Multicomponent Units and the Future of the Army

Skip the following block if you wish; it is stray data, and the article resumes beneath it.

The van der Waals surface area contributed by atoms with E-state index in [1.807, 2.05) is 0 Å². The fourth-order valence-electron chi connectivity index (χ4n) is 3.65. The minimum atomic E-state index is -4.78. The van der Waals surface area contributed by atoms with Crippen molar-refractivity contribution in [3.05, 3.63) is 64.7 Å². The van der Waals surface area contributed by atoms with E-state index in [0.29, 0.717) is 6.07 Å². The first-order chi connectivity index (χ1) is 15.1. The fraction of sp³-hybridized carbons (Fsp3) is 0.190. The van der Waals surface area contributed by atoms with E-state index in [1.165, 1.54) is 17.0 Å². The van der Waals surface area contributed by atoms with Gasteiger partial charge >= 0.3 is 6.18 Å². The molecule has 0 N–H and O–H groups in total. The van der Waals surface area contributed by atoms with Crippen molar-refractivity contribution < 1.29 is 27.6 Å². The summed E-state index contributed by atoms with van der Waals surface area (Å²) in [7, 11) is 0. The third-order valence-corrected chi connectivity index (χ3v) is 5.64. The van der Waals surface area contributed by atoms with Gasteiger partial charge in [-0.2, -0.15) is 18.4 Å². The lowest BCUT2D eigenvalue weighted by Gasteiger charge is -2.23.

The Army is at a crossroads, and a congressionally mandated commission has just released a major report on which road to take. The commission and its report have been the subject of a great deal of scrutiny at War on the Rocks and elsewhere (Full disclosure: I served as the Chief of Plans on the staff supporting the eight commissioners who wrote the report). Among those who have commented on the report, Lt. Gen. David Barno (ret) and Dr. Nora Bensahel have taken a particularly critical view. Specifically, they criticize the report for failing to offer “concrete suggestions on how to integrate” the three Army components. Contrary to Barno and Bensahel’s claim, 20 percent of the commission’s recommendations (recommendations 26 to 39) offer concrete steps and a clear strategy for “unifying the balkanized cultures of the [Army’s] components.” The recommendations include several important but seemingly mundane fixes including, but going beyond, expanding the use of multicomponent units: expanding authorities to use reserve components, incentivizing cross-component assignments, standardizing deployment timelines, improving recruiting and marketing, and consolidating pay and personnel systems.